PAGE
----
Recording at RCA did have an unexpected benefit, however — the band became friendly with the Monkees, who were recording at the same studio (and using the same engineer, Hank Cicalo), especially Michael Nesmith, who would lend the band equipment for live performances on occasion.

And rather surprisingly, Safe As Milk comes out sounding rather like the Monkees’ contemporaneous album Pisces, Aquarius, Capricorn & Jones, Ltd, with the same mix of avant-garde experimentation, country-blues influences (from Nesmith in the Monkees’ case, and from Cooder in the case of the Magic Band) and pop sensibilities (here probably from Perry, but it’s also true to say that Vliet was at this stage willing to try to find a compromise between his artistic vision and commercial realities, in a way that wasn’t always the case later). Both bands even recorded parodies of the RCA tape instruction “the following tone is a reference tone, recorded at our operating level” for their albums, although the Monkees’ version wasn’t released at the time.

While Van Vliet was trying to become the dominant force in the band, Safe as Milk is still very much a group effort, and nowhere is that seen more than in the album’s most unusual song, Electricity.

While it’s an utterly original — and utterly Beefheart — track, Electricity is clearly a song composed of bits of other people’s ideas. The lyrics, about telepathy and psychic powers, are the work of poet Herb Bermann, who Vliet was “learning to write” from, and who wrote most of the lyrics for the album, while the idea for the screeching theremin that is the track’s most distinctive sound (played by Dr Samuel Hoffman, who had popularised the instrument with his playing on the soundtracks of Spellbound, It Came From Outer Space, The Day The Earth Stood Still, and others) came from the Beach Boys’ Good Vibrations, which had a similar lyrical theme.

When Vliet brought the song to the rest of the band, it was a raga-esque drone in G, but Doug Moon suggested adding I-III-IV-I changes during the bridge (starting on the line “Bearded cowboy stains in black”), while Alex Snouffer came up with the instrumental intro (probably inspired by a then-unreleased recording by Vliet’s friend Frank Zappa of the Appalachian folk song Wedding Dress Song, which has an identical instrumental part).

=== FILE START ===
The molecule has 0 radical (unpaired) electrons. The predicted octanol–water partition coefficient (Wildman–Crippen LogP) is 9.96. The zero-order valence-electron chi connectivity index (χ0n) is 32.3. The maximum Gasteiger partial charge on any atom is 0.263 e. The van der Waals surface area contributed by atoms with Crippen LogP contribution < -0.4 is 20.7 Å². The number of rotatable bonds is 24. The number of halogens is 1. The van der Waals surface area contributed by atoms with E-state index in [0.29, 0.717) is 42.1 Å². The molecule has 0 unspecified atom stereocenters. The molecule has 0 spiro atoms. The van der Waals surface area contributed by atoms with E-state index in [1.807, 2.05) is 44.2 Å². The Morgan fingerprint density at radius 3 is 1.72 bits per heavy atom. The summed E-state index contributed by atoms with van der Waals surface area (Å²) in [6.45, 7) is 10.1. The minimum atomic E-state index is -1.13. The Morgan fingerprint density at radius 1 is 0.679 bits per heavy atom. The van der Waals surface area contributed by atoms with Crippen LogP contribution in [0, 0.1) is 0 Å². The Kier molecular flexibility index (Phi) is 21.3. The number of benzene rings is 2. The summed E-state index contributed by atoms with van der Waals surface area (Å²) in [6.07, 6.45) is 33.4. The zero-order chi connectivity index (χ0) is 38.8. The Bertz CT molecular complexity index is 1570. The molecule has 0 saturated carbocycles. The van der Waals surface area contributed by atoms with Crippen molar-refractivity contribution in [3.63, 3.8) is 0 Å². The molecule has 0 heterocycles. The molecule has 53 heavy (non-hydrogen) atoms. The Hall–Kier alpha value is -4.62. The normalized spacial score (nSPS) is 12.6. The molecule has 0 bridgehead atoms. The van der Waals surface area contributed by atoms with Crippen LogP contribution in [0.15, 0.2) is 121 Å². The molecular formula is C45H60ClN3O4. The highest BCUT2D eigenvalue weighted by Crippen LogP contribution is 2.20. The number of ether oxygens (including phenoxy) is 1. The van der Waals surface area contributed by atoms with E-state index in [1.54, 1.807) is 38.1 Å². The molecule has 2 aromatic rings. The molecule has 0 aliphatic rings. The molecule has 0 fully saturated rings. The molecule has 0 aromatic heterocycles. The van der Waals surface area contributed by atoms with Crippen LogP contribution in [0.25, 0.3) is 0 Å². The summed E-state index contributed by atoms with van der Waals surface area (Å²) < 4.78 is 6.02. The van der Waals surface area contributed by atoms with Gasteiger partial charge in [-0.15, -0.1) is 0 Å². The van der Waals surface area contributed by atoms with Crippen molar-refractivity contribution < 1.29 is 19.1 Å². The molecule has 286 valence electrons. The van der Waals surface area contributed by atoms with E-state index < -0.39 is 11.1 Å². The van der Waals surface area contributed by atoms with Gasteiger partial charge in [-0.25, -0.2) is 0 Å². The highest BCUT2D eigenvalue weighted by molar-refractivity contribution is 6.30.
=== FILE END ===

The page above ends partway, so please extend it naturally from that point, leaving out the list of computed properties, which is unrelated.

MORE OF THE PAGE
All these things were pulled together by Cooder’s arrangement skills, Perry’s pop sensibility, and Hank Cicalo’s understanding of the studio into something taut and terrifying. So many people contributed that other than his vocal, Vliet’s contributions seem nonexistent in the finished thing, like the stone in a stone soup. But at the same time, the track is utterly him, and never more so than at the moment at 2:42 when he makes the mic distort with the power of his voice (despite what many reference books suggest, he didn’t actually break the mic).

Ry Cooder would soon leave, after Van Vliet had an anxiety attack on stage during a gig that was meant to warm the band up for the Monterey festival, which they didn’t play as a result. Session musician Gerry McGee, who had played guitar on many of the Monkees’ hits and on Alley Oop by the Hollywood Argyles, joined the band for a while, but never fit in well, telling Vliet that he “didn’t want to play no Frank Zappa music”. One by one, all the band except French left, and were replaced by former members of Blues In A Bottle.

And something else had changed. At the time French joined, the band were commonly referred to as “Beefheart”. By the time the rest of the band had been replaced, “Beefheart” now referred to the lead singer.

Captain Beefheart had truly arrived.

Herb Bermann & Don Van Vliet

Line-up: Don Van Vliet (vocals, harmonica), Ry Cooder (guitar), Alex St. Clair Snouffer (guitar), Jerry Handley (bass), John French (drums), Samuel Hoffman (theremin)

Original release: Safe As Milk, Captain Beefheart and His Magic Band, Buddah BDM 1001

Currently available on: Safe As Milk: Mono Edition, Sundazed CD